Ending The Trade in Wild-Caught Frogs

Tens of millions of amphibians are sold worldwide annually, and there are a growing number of issues that amphibians face because of the pet trade. Most amphibians are taken out of the wild to be sold as pets; many unwanted pets die in captivity or are released intentionally into the wild; and this unregulated trade of amphibians is a known vector of the deadly chytrid fungus (Batrachochytrium dendrobatidis) and other infectious diseases.

 
frog3The pet industry is a multi-billion dollar industry and is highly unregulated. As such, few countries keep accurate records of what species are being imported and exported. Furthermore, most countries (including the United States and those of the European Union) have no laws against importing in chytrid-infected amphibians. Thus the pet trade is partially responsible for the widespread decline in amphibian populations.

 
Wild-Caught Amphibians

Many amphibians are taken from their homes in the wild to be sold into the pet trade. Brightly coloured frogs are highly desired by pet collectors. Most amphibians taken from the wild will travel thousands of miles in crowded, unsanitary conditions around the globe and usually end up in the USA, Europe, Japan, China, and Taiwan.

 
frog2Several million wild-caught amphibians are legally imported into the USA each year; many others are harvested domestically for trade within the USA. Considering that there is also a large black market trade (the numbers of which are never reported) and that the USA accounts for only about 15% of the world’s amphibian trade, it is likely that well over 100 million amphibians are removed from the wild each year. This level of harvest is without a doubt unsustainable, and is a large contributor to population declines in many regions.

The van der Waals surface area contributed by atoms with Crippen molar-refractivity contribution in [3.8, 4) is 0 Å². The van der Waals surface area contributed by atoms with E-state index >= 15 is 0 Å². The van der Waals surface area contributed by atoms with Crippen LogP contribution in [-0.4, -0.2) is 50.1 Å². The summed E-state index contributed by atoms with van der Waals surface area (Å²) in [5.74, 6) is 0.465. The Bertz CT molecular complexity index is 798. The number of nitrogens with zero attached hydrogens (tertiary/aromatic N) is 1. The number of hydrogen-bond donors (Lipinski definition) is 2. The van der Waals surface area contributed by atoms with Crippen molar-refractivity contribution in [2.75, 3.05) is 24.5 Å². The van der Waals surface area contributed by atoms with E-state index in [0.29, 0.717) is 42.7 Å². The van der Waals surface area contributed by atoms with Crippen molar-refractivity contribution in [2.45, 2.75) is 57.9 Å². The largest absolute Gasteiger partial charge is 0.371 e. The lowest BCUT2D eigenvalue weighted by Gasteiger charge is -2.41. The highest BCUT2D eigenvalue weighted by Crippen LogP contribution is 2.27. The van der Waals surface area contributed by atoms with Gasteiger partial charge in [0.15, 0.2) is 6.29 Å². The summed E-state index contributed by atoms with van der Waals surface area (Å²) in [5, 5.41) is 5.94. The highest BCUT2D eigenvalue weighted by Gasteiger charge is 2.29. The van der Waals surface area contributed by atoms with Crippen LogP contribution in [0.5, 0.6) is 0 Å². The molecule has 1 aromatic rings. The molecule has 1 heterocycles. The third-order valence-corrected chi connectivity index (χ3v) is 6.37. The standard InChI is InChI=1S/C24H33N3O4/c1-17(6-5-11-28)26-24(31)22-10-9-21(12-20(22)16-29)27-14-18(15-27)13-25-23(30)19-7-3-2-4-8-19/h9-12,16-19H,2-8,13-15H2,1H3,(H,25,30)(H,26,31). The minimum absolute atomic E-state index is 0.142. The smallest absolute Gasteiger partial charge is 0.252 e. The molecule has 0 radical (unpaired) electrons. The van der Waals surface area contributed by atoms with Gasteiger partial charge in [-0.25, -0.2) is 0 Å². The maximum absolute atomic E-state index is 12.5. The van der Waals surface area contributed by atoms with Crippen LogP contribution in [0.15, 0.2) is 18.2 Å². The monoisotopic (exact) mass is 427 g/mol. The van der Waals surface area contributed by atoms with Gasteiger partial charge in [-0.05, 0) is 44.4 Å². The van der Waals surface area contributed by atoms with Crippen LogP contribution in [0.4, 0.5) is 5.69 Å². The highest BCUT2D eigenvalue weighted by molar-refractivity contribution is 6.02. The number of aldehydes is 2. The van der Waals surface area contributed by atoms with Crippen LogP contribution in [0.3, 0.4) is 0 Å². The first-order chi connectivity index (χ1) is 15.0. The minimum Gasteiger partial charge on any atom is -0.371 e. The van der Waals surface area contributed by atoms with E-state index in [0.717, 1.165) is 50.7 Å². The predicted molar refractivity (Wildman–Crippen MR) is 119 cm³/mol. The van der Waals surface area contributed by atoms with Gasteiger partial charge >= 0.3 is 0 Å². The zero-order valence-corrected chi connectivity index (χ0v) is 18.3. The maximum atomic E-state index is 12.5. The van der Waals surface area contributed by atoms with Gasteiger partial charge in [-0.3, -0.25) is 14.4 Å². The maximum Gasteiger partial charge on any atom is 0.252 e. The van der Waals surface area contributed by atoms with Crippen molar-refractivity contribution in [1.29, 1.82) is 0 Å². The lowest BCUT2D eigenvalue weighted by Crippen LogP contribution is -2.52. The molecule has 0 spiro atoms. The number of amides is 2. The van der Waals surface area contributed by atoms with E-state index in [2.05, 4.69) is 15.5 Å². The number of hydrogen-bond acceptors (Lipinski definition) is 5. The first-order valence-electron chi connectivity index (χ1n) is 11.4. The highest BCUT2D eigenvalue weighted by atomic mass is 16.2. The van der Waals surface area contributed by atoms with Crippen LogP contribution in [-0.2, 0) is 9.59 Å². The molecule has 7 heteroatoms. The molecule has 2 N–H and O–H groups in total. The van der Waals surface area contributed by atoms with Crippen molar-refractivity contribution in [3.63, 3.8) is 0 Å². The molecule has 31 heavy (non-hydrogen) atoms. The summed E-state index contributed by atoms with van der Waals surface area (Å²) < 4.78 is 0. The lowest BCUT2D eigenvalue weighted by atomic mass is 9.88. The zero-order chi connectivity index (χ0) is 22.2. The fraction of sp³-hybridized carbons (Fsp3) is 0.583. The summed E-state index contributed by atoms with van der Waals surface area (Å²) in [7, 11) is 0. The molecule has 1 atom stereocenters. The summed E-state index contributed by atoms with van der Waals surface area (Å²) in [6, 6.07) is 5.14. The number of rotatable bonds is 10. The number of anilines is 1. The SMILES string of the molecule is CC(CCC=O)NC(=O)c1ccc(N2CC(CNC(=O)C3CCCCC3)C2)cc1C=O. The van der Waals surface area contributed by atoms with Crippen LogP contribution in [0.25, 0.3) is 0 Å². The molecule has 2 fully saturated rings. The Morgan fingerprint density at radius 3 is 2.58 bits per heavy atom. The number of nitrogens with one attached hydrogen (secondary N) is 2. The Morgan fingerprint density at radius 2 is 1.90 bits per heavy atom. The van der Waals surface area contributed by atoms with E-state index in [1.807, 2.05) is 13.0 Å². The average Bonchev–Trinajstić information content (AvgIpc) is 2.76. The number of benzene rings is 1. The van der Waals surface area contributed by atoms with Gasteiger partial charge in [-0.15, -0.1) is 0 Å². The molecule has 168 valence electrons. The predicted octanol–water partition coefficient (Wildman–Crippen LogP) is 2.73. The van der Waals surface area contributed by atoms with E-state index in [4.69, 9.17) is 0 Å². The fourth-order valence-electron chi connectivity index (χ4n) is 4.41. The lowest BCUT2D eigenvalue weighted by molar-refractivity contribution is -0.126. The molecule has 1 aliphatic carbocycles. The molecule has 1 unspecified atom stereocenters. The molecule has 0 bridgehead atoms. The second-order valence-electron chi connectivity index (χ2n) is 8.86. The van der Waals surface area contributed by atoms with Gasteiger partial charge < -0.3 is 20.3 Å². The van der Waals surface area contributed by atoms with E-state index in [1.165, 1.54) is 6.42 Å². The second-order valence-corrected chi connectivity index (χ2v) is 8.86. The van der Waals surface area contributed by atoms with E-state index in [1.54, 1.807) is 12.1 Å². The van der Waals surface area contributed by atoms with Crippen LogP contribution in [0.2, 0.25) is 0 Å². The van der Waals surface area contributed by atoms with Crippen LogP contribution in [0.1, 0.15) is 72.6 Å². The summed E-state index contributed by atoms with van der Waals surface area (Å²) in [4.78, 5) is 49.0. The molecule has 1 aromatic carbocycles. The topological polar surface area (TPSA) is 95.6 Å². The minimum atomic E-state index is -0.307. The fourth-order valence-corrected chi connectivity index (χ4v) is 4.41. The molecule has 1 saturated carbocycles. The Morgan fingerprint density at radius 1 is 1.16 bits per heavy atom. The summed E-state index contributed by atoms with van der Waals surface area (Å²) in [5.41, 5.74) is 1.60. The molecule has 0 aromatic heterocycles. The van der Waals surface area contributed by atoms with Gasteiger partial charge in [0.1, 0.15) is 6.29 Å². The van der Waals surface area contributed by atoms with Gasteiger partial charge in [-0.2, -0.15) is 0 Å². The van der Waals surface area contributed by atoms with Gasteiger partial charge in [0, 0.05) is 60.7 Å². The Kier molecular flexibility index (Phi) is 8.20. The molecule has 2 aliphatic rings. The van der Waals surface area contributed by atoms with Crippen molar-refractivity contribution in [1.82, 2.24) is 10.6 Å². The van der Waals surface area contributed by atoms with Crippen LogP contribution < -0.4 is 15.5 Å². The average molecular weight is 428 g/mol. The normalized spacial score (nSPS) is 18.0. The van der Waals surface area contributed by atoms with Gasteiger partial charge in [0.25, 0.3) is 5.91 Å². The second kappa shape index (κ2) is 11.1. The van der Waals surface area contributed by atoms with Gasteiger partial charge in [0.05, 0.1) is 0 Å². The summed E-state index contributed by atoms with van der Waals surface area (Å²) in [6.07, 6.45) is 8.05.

It is important for consumers to know where the pet frogs being sold originate from. Most of these species come from rainforests in developing countries where few harvesting regulations exist, and few people have no alternative employment and thus collect frogs for exporters. In 2002 a scientific paper was published about the discovery of a brilliantly coloured and rare newt from Laos. Once the paper was published, commercial dealers began collecting this newt for sale into the pet trade. The dealers actually used the geographic description in the paper as a “roadmap” to find the rare newt. This was quite unfortunate as the rarity of the newt increased the price. In Germany this newt was being sold for 250 dollars each. However, locals were being paid less than 20 cents to capture these newts. Such beautiful animals are the unfortunate victims of their own colouration and can be over-harvested to the point of extinction if no regulations are put in place.

 
Read more on this article here: http://savethefrogs.com/actions/pets/index.html

 
 


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